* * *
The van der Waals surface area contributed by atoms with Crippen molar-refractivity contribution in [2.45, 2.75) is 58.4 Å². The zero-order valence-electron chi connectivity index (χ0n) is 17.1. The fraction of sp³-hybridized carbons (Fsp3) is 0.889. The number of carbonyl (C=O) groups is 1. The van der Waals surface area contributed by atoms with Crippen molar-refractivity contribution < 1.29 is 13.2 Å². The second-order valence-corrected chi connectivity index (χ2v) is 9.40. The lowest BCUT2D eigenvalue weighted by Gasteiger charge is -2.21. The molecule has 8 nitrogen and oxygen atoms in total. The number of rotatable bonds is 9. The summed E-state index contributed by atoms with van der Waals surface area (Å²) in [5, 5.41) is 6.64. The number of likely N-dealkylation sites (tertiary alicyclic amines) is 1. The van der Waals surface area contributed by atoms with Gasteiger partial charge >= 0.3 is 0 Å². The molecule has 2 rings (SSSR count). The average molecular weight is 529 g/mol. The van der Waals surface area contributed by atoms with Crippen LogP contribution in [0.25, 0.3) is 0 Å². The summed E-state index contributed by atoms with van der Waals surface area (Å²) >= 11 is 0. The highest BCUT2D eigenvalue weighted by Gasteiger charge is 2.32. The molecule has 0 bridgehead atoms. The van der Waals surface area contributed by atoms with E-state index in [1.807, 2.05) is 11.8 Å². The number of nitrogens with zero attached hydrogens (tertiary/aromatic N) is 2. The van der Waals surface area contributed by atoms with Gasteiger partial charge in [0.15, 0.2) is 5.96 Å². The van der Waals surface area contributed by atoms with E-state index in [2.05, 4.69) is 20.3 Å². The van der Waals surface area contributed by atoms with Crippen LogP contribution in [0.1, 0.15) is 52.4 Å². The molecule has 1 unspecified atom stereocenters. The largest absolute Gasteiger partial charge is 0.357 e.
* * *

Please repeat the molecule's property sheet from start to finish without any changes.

The van der Waals surface area contributed by atoms with Crippen molar-refractivity contribution in [2.45, 2.75) is 58.4 Å². The zero-order valence-electron chi connectivity index (χ0n) is 17.1. The fraction of sp³-hybridized carbons (Fsp3) is 0.889. The number of carbonyl (C=O) groups is 1. The van der Waals surface area contributed by atoms with Crippen molar-refractivity contribution < 1.29 is 13.2 Å². The second-order valence-corrected chi connectivity index (χ2v) is 9.40. The lowest BCUT2D eigenvalue weighted by Gasteiger charge is -2.21. The molecule has 8 nitrogen and oxygen atoms in total. The number of rotatable bonds is 9. The summed E-state index contributed by atoms with van der Waals surface area (Å²) in [5, 5.41) is 6.64. The number of likely N-dealkylation sites (tertiary alicyclic amines) is 1. The van der Waals surface area contributed by atoms with Gasteiger partial charge >= 0.3 is 0 Å². The molecule has 2 rings (SSSR count). The average molecular weight is 529 g/mol. The van der Waals surface area contributed by atoms with Crippen LogP contribution in [0.25, 0.3) is 0 Å². The summed E-state index contributed by atoms with van der Waals surface area (Å²) >= 11 is 0. The highest BCUT2D eigenvalue weighted by Gasteiger charge is 2.32. The molecule has 0 bridgehead atoms. The van der Waals surface area contributed by atoms with E-state index in [1.807, 2.05) is 11.8 Å². The number of nitrogens with zero attached hydrogens (tertiary/aromatic N) is 2. The van der Waals surface area contributed by atoms with Gasteiger partial charge in [0.15, 0.2) is 5.96 Å². The van der Waals surface area contributed by atoms with E-state index in [2.05, 4.69) is 20.3 Å². The van der Waals surface area contributed by atoms with Crippen LogP contribution in [0.1, 0.15) is 52.4 Å². The molecule has 1 unspecified atom stereocenters. The largest absolute Gasteiger partial charge is 0.357 e.